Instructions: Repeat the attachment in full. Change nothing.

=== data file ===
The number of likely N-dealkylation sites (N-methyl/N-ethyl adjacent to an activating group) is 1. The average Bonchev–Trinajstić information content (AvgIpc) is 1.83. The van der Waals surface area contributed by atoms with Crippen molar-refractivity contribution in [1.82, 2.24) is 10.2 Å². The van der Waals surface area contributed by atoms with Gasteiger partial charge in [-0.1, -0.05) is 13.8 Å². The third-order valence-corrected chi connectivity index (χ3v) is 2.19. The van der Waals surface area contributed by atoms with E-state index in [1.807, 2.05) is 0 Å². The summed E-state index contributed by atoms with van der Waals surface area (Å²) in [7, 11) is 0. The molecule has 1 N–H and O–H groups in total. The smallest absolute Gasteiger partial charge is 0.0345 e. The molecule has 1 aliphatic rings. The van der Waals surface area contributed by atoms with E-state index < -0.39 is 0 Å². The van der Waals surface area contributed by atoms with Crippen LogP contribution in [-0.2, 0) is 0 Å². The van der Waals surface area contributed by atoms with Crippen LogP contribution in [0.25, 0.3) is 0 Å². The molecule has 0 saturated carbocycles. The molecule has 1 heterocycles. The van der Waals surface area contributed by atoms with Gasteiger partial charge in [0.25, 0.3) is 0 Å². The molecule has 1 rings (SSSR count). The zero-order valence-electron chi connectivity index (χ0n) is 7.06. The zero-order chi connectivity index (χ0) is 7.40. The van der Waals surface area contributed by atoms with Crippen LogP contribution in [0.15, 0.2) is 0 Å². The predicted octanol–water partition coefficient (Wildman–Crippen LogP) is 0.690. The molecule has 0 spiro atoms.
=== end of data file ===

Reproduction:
The number of likely N-dealkylation sites (N-methyl/N-ethyl adjacent to an activating group) is 1. The average Bonchev–Trinajstić information content (AvgIpc) is 1.83. The van der Waals surface area contributed by atoms with Crippen molar-refractivity contribution in [1.82, 2.24) is 10.2 Å². The van der Waals surface area contributed by atoms with Gasteiger partial charge in [-0.1, -0.05) is 13.8 Å². The third-order valence-corrected chi connectivity index (χ3v) is 2.19. The van der Waals surface area contributed by atoms with E-state index in [1.807, 2.05) is 0 Å². The summed E-state index contributed by atoms with van der Waals surface area (Å²) in [7, 11) is 0. The molecule has 1 N–H and O–H groups in total. The smallest absolute Gasteiger partial charge is 0.0345 e. The molecule has 1 aliphatic rings. The van der Waals surface area contributed by atoms with E-state index < -0.39 is 0 Å². The van der Waals surface area contributed by atoms with Crippen LogP contribution in [-0.2, 0) is 0 Å². The van der Waals surface area contributed by atoms with Crippen LogP contribution in [0.25, 0.3) is 0 Å². The molecule has 0 saturated carbocycles. The molecule has 1 heterocycles. The van der Waals surface area contributed by atoms with Gasteiger partial charge in [0.25, 0.3) is 0 Å². The molecule has 1 rings (SSSR count). The zero-order valence-electron chi connectivity index (χ0n) is 7.06. The zero-order chi connectivity index (χ0) is 7.40. The van der Waals surface area contributed by atoms with Crippen LogP contribution in [0.15, 0.2) is 0 Å². The predicted octanol–water partition coefficient (Wildman–Crippen LogP) is 0.690. The molecule has 0 spiro atoms.